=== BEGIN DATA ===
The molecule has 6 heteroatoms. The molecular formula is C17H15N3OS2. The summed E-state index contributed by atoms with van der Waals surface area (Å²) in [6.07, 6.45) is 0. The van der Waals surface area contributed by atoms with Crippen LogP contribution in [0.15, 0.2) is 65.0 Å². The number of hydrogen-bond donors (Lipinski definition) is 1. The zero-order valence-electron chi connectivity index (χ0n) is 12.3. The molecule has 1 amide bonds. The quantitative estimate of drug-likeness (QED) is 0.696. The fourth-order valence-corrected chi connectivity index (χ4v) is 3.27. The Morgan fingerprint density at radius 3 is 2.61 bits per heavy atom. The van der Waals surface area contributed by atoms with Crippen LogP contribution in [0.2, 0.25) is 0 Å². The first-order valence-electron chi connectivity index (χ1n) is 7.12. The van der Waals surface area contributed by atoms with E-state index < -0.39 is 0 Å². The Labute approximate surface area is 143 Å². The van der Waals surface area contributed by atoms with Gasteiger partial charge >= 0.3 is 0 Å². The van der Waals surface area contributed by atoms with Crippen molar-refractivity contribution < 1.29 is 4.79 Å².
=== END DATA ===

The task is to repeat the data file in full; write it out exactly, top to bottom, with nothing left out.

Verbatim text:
The molecule has 6 heteroatoms. The molecular formula is C17H15N3OS2. The summed E-state index contributed by atoms with van der Waals surface area (Å²) in [6.07, 6.45) is 0. The van der Waals surface area contributed by atoms with Crippen LogP contribution in [0.15, 0.2) is 65.0 Å². The number of hydrogen-bond donors (Lipinski definition) is 1. The zero-order valence-electron chi connectivity index (χ0n) is 12.3. The molecule has 1 amide bonds. The quantitative estimate of drug-likeness (QED) is 0.696. The fourth-order valence-corrected chi connectivity index (χ4v) is 3.27. The Morgan fingerprint density at radius 3 is 2.61 bits per heavy atom. The van der Waals surface area contributed by atoms with Crippen LogP contribution in [0.2, 0.25) is 0 Å². The first-order valence-electron chi connectivity index (χ1n) is 7.12. The van der Waals surface area contributed by atoms with E-state index < -0.39 is 0 Å². The Labute approximate surface area is 143 Å². The van der Waals surface area contributed by atoms with Gasteiger partial charge >= 0.3 is 0 Å². The van der Waals surface area contributed by atoms with Crippen molar-refractivity contribution < 1.29 is 4.79 Å².